1. Riding solo 

Working for yourself is great, except for those times when you realise that you’re, well, working BY yourself too. Even if you regularly interact with your clients, there will be plenty of time spent alone, so if you’re someone who likes regular social interaction explore coworking spaces, networking groups and more to ensure you don’t isolate yourself whilst working alone at home. 

  1. Relies on your own self-discipline

If you’re a self-starter who needs no external influence to motivate you, then you’re already well suited to gig work. However, if you need to be extricated from your bed at 8:59AM every morning, freelancing might not be for you. The reality is that you are completely culpable for your business and your success, so the more you put in the more you get out. Being disciplined is critical for contractors.

Sole trader or limited company 

When you finally decide to start working as a freelancer, you may think that’s the biggest decision you have to make. However there are a few other things you will have to consider, and one of those is whether to establish yourself as a sole trader or a limited company. But before you can decide, what’s the difference between a sole trader and a limited company?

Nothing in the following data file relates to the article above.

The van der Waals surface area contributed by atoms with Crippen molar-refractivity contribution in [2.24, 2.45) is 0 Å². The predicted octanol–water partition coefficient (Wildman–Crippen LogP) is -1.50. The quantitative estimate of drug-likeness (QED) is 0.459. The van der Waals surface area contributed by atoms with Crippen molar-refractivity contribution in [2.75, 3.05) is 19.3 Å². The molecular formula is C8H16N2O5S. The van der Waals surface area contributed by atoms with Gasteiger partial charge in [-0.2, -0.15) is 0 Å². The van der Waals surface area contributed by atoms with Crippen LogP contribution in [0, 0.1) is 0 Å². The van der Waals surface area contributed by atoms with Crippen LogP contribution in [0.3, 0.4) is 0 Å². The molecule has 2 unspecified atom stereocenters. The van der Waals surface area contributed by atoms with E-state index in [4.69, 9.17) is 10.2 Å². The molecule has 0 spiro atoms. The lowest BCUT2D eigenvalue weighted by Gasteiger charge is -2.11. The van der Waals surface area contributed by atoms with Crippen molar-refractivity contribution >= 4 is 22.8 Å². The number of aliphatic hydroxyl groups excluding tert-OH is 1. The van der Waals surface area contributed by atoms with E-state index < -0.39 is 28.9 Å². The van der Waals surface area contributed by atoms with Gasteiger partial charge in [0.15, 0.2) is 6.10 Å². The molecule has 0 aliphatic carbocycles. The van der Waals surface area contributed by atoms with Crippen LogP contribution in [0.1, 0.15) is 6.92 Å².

Sole trader 

Being a sole trader is undoubtedly the simplest way to run a business. As a sole trader you aren’t required to pay any registration fees with Companies House, but you must still register as self-employed.

Although being a sole trader avoids all the hassle of registering with Companies House and presenting annual accounts, one downside is that your personal assets are not distinguishable from your business assets. In short, you and your personal possessions are up for grabs if things go wrong. 

N.B. Within three months of becoming self-employed you must inform HMRC so they can ensure you are paying National Insurance contributions and ensure you complete self-assessment forms on time.

Limited company 

In contrast to becoming a sole trader, a limited company ensures separation from company directors and shareholders to that of the business. This means that the business has a legal identity of its own and therefore the business directors/owners aren’t personally or directly culpable for debts or liabilities of the business. Essentially, they have limited liability.

Do consider the fact that if you set up a limited company, you must register your business through Companies House (it’ll put you back twelve British pounds too). When doing that, you will need to provide at least 3 pieces of personal information about yourself and your shareholders such as town of birth, passport number, or NI number.